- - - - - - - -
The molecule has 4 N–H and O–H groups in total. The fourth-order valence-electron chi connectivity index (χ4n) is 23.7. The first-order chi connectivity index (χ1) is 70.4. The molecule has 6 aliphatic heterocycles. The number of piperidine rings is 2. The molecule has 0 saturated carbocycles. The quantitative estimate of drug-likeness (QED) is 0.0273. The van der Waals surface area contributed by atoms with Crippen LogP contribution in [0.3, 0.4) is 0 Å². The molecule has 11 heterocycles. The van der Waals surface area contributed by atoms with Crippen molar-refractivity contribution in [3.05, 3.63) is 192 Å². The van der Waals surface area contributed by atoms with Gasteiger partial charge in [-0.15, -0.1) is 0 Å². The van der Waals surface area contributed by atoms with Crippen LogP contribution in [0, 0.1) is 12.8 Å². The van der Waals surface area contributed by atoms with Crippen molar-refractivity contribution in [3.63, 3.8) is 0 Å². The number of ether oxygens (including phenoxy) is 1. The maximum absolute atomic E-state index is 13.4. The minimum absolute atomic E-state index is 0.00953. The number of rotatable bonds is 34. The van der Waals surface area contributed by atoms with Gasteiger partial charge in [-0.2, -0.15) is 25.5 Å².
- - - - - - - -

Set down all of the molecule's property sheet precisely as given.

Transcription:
The molecule has 4 N–H and O–H groups in total. The fourth-order valence-electron chi connectivity index (χ4n) is 23.7. The first-order chi connectivity index (χ1) is 70.4. The molecule has 6 aliphatic heterocycles. The number of piperidine rings is 2. The molecule has 0 saturated carbocycles. The quantitative estimate of drug-likeness (QED) is 0.0273. The van der Waals surface area contributed by atoms with Crippen LogP contribution in [0.3, 0.4) is 0 Å². The molecule has 11 heterocycles. The van der Waals surface area contributed by atoms with Crippen molar-refractivity contribution in [3.05, 3.63) is 192 Å². The van der Waals surface area contributed by atoms with Gasteiger partial charge in [-0.15, -0.1) is 0 Å². The van der Waals surface area contributed by atoms with Crippen LogP contribution in [0, 0.1) is 12.8 Å². The van der Waals surface area contributed by atoms with Crippen molar-refractivity contribution in [3.63, 3.8) is 0 Å². The number of ether oxygens (including phenoxy) is 1. The maximum absolute atomic E-state index is 13.4. The minimum absolute atomic E-state index is 0.00953. The number of rotatable bonds is 34. The van der Waals surface area contributed by atoms with Gasteiger partial charge in [-0.2, -0.15) is 25.5 Å².